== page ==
Hypotension can be fatal, but machine learning can detect it early

Hypotension, or low blood pressure, is extremely common in surgical patients – but it can have serious negative outcomes, including myocardial injury, acute kidney injury and death.

At the same time, said Feras Hatib, development director of algorithms and signal processing at Edwards Lifesciences Research, clinical parameters such as cardiac output, heart rate or respiration are often poor indicators of looming hypotension. 

Those parameters are extremely good for noticing when a patient is unstable, Hatib said during his recent HIMSS20 Digital presentation with Boston Strategic Partners Principal Sybil Munson, Building a Machine Learning Model to Drive Clinical Insights. But “once the [hypotension] event has happened, there is not much you can do.”

A retrospective study using the Cerner electronic health record database from 2010 through 2016 reiterated the importance of reducing hypotension in surgical patients. 

“We identified a significant association between hypotension and clinical outcomes within the septic critically ill population,” said Munson, with hypotension associated with acute kidney injury, myocardial injury and increased mortality in this group.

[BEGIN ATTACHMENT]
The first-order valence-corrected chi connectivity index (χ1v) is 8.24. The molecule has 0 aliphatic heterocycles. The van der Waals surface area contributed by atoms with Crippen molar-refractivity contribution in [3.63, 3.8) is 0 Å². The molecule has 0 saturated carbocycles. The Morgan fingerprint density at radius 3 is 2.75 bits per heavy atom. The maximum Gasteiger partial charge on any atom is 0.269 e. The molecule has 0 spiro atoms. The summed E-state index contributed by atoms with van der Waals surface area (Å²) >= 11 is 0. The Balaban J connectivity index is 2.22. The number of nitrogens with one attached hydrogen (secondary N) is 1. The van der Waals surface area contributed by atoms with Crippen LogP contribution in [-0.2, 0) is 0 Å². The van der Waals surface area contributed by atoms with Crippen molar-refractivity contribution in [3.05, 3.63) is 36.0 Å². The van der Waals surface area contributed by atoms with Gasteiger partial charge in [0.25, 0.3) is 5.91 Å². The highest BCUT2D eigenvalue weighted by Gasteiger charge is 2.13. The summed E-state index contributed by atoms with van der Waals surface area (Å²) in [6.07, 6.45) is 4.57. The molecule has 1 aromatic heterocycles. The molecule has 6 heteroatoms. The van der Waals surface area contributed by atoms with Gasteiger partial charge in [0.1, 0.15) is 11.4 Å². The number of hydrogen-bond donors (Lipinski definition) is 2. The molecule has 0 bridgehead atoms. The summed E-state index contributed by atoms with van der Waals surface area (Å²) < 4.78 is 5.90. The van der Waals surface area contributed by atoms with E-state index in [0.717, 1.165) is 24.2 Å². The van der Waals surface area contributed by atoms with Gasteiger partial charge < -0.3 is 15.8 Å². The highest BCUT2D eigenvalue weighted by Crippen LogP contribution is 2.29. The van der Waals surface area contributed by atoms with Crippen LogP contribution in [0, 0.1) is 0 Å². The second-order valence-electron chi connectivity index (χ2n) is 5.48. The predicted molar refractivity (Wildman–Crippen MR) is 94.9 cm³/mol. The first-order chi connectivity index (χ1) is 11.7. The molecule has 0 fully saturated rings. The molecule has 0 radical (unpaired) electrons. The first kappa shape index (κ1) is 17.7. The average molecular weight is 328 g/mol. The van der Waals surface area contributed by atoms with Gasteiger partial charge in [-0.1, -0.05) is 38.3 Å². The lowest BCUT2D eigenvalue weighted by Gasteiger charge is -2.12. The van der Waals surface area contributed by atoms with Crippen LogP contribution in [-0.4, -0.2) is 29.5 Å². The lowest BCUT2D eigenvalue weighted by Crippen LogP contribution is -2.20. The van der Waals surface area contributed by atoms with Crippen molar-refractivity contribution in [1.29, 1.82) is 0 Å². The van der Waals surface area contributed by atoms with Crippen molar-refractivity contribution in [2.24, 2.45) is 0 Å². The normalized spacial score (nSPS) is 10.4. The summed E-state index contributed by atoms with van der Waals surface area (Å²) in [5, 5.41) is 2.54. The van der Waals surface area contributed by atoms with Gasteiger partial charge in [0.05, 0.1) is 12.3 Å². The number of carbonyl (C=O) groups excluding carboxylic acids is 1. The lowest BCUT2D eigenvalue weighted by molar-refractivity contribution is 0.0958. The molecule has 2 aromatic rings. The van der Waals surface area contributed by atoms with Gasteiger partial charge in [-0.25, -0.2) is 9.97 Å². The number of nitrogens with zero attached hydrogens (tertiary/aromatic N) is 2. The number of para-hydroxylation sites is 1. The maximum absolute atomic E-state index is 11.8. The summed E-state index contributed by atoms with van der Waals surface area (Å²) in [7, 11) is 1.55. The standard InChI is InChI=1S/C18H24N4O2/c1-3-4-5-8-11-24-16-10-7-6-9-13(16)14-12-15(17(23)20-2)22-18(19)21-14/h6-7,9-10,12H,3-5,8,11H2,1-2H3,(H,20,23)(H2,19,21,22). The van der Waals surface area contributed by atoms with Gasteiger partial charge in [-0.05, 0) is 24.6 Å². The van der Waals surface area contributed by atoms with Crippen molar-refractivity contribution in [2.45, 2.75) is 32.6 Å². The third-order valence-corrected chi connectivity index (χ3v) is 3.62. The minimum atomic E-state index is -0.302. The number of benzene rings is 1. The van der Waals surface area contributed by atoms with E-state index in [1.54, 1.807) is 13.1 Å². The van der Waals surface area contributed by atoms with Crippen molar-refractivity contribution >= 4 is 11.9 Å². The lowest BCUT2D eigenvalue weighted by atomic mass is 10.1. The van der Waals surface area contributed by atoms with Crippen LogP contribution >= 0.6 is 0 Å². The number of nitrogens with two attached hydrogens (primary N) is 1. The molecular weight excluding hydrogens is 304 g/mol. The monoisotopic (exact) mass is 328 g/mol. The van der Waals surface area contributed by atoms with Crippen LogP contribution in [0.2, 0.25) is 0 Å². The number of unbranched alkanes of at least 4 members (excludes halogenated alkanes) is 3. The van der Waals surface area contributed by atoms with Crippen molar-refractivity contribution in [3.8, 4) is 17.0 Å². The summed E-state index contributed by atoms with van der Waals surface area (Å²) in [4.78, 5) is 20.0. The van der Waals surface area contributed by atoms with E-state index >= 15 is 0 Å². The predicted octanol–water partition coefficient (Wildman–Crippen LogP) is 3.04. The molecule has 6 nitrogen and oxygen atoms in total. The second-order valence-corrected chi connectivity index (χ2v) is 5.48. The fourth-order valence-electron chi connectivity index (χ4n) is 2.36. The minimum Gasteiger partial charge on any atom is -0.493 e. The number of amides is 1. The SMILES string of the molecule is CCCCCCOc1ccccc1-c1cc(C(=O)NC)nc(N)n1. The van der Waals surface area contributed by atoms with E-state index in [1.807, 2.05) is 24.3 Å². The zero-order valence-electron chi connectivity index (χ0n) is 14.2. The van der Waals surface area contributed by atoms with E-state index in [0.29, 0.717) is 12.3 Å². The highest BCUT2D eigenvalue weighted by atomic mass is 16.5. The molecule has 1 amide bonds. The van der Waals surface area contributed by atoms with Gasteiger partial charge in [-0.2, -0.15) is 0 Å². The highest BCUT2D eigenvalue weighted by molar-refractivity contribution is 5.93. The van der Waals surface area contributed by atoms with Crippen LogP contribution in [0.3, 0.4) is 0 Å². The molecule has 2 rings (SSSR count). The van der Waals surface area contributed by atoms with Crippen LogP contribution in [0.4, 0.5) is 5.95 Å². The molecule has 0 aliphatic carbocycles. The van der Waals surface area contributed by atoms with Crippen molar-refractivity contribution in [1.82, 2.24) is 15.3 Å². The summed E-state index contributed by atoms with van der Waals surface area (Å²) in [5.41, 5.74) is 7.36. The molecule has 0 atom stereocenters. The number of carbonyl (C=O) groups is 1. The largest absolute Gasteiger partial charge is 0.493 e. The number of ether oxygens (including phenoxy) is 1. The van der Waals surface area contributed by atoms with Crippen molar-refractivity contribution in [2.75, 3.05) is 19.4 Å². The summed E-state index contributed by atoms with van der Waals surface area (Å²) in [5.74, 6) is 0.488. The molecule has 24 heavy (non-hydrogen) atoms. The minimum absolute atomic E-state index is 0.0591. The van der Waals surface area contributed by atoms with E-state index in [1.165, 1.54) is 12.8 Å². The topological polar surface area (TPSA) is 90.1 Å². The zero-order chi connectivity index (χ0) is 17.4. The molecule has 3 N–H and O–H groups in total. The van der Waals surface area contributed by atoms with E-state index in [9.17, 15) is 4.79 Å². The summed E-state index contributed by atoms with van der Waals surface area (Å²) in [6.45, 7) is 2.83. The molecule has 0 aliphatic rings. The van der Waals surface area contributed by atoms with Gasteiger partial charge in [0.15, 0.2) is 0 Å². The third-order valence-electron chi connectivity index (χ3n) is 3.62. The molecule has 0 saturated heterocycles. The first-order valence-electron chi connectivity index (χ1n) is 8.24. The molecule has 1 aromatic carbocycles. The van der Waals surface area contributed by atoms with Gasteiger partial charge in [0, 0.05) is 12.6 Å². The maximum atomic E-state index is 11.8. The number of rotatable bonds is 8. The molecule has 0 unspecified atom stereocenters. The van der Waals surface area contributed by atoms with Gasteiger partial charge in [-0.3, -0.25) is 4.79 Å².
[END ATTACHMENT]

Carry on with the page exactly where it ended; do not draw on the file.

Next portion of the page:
Hatib and his team developed what they called Hypotension Precision Index technology. The tool consists of a sensor connected to a catheter measuring radial artery pressure and a monitor. 

The higher the HPI number, Hatib explained, the greater the chance of hypotension occurring in the next 10 to 15 minutes.

The tool also directs the clinician in terms of best steps to treat the incoming hypotension. 

By using machine learning techniques such as sequential feature selection and data from 1,334 patients, Hatib explained, the team was able to predict which measurable cardiovascular parameters can predict hypotension.

The HPI has shown a high degree of clinical success, Hatib said. He pointed to a German study in which researchers used an HPI-based clinical protocol to determine treatment for patients. 

“They were able to significantly, dramatically, and completely eliminate hypotension in these patients,” he said.

Kat Jercich is senior editor of Healthcare IT News.
Twitter: @kjercich
Healthcare IT News is a HIMSS Media publication.

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